• As for other stuff, I don't have any information, my only concern was getting associated cities, provinces/states, countries, and postal codes, but it doesn't take a massive leap of faith to guess they're all fucked up too.
The mysterious admin1Codes.txt

So you want to associate your cities with the appropriate province/state? "Tough shit, asshole" say the administrators of Geonames, they make it basically impossible.

How you say?

So where do they keep the states/provinces? No where, they deleted them. Apparently they felt it was "confusing for a lot of users" because of various issues, so instead of fixing those, they simply remove admin1Codes.txt from their web site, but continue to reference it in the official readme.txt for how to import the data.

Brilliant! That's exactly how not to confuse people, reference a non-existent file which contains important information on which cities belong to which provinces/states in countries, just delete it and replace it with nothing, because having anything at all would be confusing.

I don't recommend using the one linked by "marc," it's missing a lot and it's badly encoded.

I went ahead and recreated a new admin1Codes.txt, I based it on combining several versions of admin1Codes.txt I found, being certain to actually use the same encoding type through the whole file and making sure all of the cities listed have a code.

admin1Codes.txt with names in "plain-text" Unicode
admin1Codes.txt with names in hex (for easy transport, but they're still Unicode bytes)

If you import this, be certain to use utf8mb4_unicode_ci columns, and I explain at great length in my post: Better Unicode support for MySQL (including emoji).

Disclaimer: I can't vouch for the accuracy of the names or whether or not obsolete ones still exist, but hell, it's better than providing you with nothing.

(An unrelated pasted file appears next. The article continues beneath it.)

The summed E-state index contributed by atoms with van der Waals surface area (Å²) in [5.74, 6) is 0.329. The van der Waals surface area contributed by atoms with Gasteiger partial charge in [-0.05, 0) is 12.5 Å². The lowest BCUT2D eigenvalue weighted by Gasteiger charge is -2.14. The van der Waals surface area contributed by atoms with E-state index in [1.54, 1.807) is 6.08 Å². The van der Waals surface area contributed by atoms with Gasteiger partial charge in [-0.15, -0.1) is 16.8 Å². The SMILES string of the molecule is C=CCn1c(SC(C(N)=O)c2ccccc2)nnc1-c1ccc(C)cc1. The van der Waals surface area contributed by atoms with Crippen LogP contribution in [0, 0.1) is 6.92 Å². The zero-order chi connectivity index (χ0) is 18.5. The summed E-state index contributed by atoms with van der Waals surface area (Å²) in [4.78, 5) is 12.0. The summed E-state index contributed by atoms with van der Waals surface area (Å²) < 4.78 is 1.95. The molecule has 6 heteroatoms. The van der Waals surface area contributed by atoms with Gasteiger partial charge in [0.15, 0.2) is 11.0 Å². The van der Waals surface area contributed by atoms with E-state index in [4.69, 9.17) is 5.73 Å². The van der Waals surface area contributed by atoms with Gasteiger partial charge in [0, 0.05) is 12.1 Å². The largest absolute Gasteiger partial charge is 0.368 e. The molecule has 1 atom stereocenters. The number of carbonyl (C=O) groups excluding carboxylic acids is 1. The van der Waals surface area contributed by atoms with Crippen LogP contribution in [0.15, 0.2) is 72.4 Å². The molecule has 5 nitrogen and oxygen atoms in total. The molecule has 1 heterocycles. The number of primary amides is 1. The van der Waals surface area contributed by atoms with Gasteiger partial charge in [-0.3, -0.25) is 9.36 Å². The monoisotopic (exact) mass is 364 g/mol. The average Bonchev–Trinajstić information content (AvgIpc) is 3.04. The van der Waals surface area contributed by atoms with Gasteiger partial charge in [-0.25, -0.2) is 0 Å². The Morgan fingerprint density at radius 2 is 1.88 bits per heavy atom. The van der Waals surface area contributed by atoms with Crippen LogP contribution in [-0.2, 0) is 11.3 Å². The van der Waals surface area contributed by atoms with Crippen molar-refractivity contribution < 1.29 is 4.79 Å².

In case you are interested in contributing to this list, an example of the missing codes can be found here: missing.txt, if you manage to match them up, let me know. A few I started to manually do, but since I spent so much time on this already, I stopped. I'm also considering starting an API service like Geonames that uses proper association. I realise the job of getting accurate data isn't easy, but if they've got people manually entering things to properly set it (and they do) then why in the hell don't they maintain a logical, static association?

5 thoughts on “Geonames: The only terrible choice we have”

  1. Hi Tony, I'm building a web application built on cities data. So far Geonames is the best I've found but completely agree on all the problems you've mentioned. Additionally the cities themselves are quite a mess. For example, I'm looking at data around my home city of New York. We have New York City but each of the borroughs are separately list as well – you would think one or the other. Then I did a check on my small hometown of Kensington, MD. There is a North Kensington, MD, South Kensington, MD, and Kensington, MD in the database. I've never heard of splitting the city into three like this.

    Are you aware of any database, even paid, that gives us a 'real' list of cities? As an any city you would actually write on an envelope and mail… Thanks, KH

    1. Unfortunately no, even paid ones I've dealt with are often just as bad, and typically more incomplete. There just needs to be a new project to fix this, I suspect. Something with proper association too would be nice, the methods they use to associate cities to provinces and countries, etc actually just makes things worse, and often they leave things out (as noted in my post). It's a real dog turd, but what else can we do for now?

  2. What a paradox that you insult to amazing people at Geonames, when they provide that amazing data for free, and you just provide your useless opinion in your blog…

    1. That's because I am a hypocrite and a jerk, but you're wrong, I didn't just provide my useless opinion. I also provided a text file needed to map their data which, at least at that time, had been missing on their site for months, thereby making their data types hard to map. I put in a hell of a lot of work assembling it from multiple places and verifying the data with little to go on I had. They purposefully withheld useful information, that's just being a cocksucker trying to fuck with people, no more, no less. Instead I was being a pussy.

      Hmm… maybe I should rephrase that.

      Anyway, I mentioned this in this post, maybe you didn't read that far or maybe you can't read that well. So not just a useless opinion, but I did their job for them, so up yours turd face!

      1. I agree sometimes you should always provide your criticism, if we make a mistake for ignorance then oh well. eventually, we will be provided with an answer. Thank you?